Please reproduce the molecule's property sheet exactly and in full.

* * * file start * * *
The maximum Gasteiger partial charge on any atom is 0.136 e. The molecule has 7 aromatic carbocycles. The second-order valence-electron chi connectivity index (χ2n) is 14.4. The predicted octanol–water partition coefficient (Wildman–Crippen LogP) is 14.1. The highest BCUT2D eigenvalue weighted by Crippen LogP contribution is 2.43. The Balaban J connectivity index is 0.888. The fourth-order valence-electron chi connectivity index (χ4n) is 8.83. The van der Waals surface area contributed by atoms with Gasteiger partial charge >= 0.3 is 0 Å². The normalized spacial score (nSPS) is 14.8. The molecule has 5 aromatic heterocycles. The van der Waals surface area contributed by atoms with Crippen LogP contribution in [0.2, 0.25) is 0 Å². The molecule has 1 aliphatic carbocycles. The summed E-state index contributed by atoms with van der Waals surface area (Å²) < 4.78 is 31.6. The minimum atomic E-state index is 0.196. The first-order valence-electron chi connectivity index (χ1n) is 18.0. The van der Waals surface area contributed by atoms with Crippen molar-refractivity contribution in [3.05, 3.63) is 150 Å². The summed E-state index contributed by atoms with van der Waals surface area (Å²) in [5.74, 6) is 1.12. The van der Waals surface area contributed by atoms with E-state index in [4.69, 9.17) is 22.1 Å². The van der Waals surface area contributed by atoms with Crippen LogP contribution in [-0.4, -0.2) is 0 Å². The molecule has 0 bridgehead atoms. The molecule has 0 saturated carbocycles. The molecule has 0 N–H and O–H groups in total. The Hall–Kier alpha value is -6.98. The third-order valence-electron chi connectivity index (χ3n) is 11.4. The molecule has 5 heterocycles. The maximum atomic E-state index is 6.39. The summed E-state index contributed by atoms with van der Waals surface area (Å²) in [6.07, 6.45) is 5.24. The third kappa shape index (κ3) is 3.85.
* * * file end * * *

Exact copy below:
The maximum Gasteiger partial charge on any atom is 0.136 e. The molecule has 7 aromatic carbocycles. The second-order valence-electron chi connectivity index (χ2n) is 14.4. The predicted octanol–water partition coefficient (Wildman–Crippen LogP) is 14.1. The highest BCUT2D eigenvalue weighted by Crippen LogP contribution is 2.43. The Balaban J connectivity index is 0.888. The fourth-order valence-electron chi connectivity index (χ4n) is 8.83. The van der Waals surface area contributed by atoms with Gasteiger partial charge >= 0.3 is 0 Å². The normalized spacial score (nSPS) is 14.8. The molecule has 5 aromatic heterocycles. The van der Waals surface area contributed by atoms with Crippen LogP contribution in [0.2, 0.25) is 0 Å². The molecule has 1 aliphatic carbocycles. The summed E-state index contributed by atoms with van der Waals surface area (Å²) < 4.78 is 31.6. The minimum atomic E-state index is 0.196. The first-order valence-electron chi connectivity index (χ1n) is 18.0. The van der Waals surface area contributed by atoms with Crippen molar-refractivity contribution in [3.05, 3.63) is 150 Å². The summed E-state index contributed by atoms with van der Waals surface area (Å²) in [5.74, 6) is 1.12. The van der Waals surface area contributed by atoms with E-state index in [4.69, 9.17) is 22.1 Å². The van der Waals surface area contributed by atoms with Crippen LogP contribution in [-0.4, -0.2) is 0 Å². The molecule has 0 bridgehead atoms. The molecule has 0 saturated carbocycles. The molecule has 0 N–H and O–H groups in total. The Hall–Kier alpha value is -6.98. The third-order valence-electron chi connectivity index (χ3n) is 11.4. The molecule has 5 heterocycles. The maximum atomic E-state index is 6.39. The summed E-state index contributed by atoms with van der Waals surface area (Å²) in [6.07, 6.45) is 5.24. The third kappa shape index (κ3) is 3.85.